The profit variance was due to the proximity of the New York data center relative to the transcontinental latency encountered in communicating with the one on the West Coast. When it comes to latency, the shortest path between two points, say between Chicago and New York, would provide competitive differentiation in the same manner. If there are two network connection options between facilities and one is 10 ms faster—based on the lack of intermediary equipment and an optimized fiber route distance—the information traversing the shorter path will arrive more quickly and will be more useful in latency intolerant applications like market feeds.
Beyond financial applications
The value of low latency goes beyond the financial vertical into other applications and areas within telecommunications. Advancements in optimized WAN transmission modules and platforms are already starting to benefit these applications across a broad range of network operations, including:
- Cloud services: The prevalence of cloud services has gone well beyond webmail. The cloud is becoming a key aspect of dynamic business operations. On-demand, interactive Web-based applications require low-latency networks to deliver a high quality of experience -- a necessity for the cloud service provider to ensure usability and eliminate poor service quality complaints.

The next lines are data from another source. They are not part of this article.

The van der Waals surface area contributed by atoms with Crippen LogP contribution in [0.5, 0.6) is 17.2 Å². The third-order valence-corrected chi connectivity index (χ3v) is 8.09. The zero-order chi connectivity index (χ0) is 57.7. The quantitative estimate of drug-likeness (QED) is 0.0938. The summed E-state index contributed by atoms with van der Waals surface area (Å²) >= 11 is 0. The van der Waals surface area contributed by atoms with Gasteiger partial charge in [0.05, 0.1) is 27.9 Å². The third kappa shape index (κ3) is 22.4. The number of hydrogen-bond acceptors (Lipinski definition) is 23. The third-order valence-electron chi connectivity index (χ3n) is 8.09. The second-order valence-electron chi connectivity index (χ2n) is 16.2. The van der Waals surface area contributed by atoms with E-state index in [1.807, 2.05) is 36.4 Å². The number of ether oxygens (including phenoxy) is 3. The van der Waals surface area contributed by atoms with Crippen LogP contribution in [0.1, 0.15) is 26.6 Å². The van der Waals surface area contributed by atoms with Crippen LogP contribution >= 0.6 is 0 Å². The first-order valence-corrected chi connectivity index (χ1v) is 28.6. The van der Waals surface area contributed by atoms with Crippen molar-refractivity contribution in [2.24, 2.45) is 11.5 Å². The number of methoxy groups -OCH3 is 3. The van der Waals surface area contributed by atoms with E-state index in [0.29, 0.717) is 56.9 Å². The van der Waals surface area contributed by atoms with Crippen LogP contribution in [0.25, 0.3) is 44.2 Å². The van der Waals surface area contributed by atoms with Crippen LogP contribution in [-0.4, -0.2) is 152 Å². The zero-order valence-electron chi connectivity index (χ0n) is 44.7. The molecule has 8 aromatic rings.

- Consolidated data centers: Many enterprise networks have moved to a consolidated data center strategy to benefit from economies of scale for processing power, storage, and IT staffing. Information and data used across the enterprise needs to be networked (across the metro, region, and nation) and shared with a “LAN-like feel” now that they are physically consolidated in fewer data centers. Low-latency equipment enables efficient information distribution and reliable support for mission-critical applications.